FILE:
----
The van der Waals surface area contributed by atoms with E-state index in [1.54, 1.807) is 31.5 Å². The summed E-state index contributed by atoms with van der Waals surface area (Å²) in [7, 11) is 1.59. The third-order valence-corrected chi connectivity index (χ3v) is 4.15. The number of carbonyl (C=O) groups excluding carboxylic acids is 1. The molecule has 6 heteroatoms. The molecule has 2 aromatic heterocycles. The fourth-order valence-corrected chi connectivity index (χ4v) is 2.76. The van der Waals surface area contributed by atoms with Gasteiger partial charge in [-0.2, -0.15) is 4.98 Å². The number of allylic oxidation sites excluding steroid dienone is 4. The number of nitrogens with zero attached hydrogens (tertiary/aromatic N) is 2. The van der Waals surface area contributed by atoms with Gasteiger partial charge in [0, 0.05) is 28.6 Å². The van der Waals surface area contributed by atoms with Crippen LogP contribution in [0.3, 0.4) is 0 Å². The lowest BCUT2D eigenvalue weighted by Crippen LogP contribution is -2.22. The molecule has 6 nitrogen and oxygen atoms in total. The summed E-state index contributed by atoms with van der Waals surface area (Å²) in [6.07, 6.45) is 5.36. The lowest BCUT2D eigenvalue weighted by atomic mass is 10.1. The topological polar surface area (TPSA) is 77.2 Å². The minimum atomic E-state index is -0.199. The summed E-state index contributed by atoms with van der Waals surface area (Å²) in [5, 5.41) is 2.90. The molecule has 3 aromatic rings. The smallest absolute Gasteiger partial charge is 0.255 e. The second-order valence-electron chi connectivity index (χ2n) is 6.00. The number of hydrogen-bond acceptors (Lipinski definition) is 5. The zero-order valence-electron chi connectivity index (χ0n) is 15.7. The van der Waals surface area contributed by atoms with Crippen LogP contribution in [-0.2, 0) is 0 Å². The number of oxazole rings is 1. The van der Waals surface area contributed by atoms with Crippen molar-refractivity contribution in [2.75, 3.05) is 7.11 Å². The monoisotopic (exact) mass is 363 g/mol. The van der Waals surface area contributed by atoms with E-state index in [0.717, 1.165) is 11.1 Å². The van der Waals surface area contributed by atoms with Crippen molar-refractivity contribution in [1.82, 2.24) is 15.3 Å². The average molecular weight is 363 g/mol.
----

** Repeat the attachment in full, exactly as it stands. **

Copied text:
The van der Waals surface area contributed by atoms with E-state index in [1.54, 1.807) is 31.5 Å². The summed E-state index contributed by atoms with van der Waals surface area (Å²) in [7, 11) is 1.59. The third-order valence-corrected chi connectivity index (χ3v) is 4.15. The number of carbonyl (C=O) groups excluding carboxylic acids is 1. The molecule has 6 heteroatoms. The molecule has 2 aromatic heterocycles. The fourth-order valence-corrected chi connectivity index (χ4v) is 2.76. The van der Waals surface area contributed by atoms with Gasteiger partial charge in [-0.2, -0.15) is 4.98 Å². The number of allylic oxidation sites excluding steroid dienone is 4. The number of nitrogens with zero attached hydrogens (tertiary/aromatic N) is 2. The van der Waals surface area contributed by atoms with Gasteiger partial charge in [0, 0.05) is 28.6 Å². The van der Waals surface area contributed by atoms with Crippen LogP contribution in [0.3, 0.4) is 0 Å². The lowest BCUT2D eigenvalue weighted by Crippen LogP contribution is -2.22. The molecule has 6 nitrogen and oxygen atoms in total. The summed E-state index contributed by atoms with van der Waals surface area (Å²) in [6.07, 6.45) is 5.36. The lowest BCUT2D eigenvalue weighted by atomic mass is 10.1. The topological polar surface area (TPSA) is 77.2 Å². The minimum atomic E-state index is -0.199. The summed E-state index contributed by atoms with van der Waals surface area (Å²) in [5, 5.41) is 2.90. The molecule has 3 aromatic rings. The smallest absolute Gasteiger partial charge is 0.255 e. The second-order valence-electron chi connectivity index (χ2n) is 6.00. The number of hydrogen-bond acceptors (Lipinski definition) is 5. The zero-order valence-electron chi connectivity index (χ0n) is 15.7. The van der Waals surface area contributed by atoms with Crippen LogP contribution in [-0.2, 0) is 0 Å². The number of oxazole rings is 1. The van der Waals surface area contributed by atoms with Crippen molar-refractivity contribution in [2.75, 3.05) is 7.11 Å². The monoisotopic (exact) mass is 363 g/mol. The van der Waals surface area contributed by atoms with E-state index in [0.717, 1.165) is 11.1 Å². The van der Waals surface area contributed by atoms with Crippen molar-refractivity contribution in [1.82, 2.24) is 15.3 Å². The average molecular weight is 363 g/mol.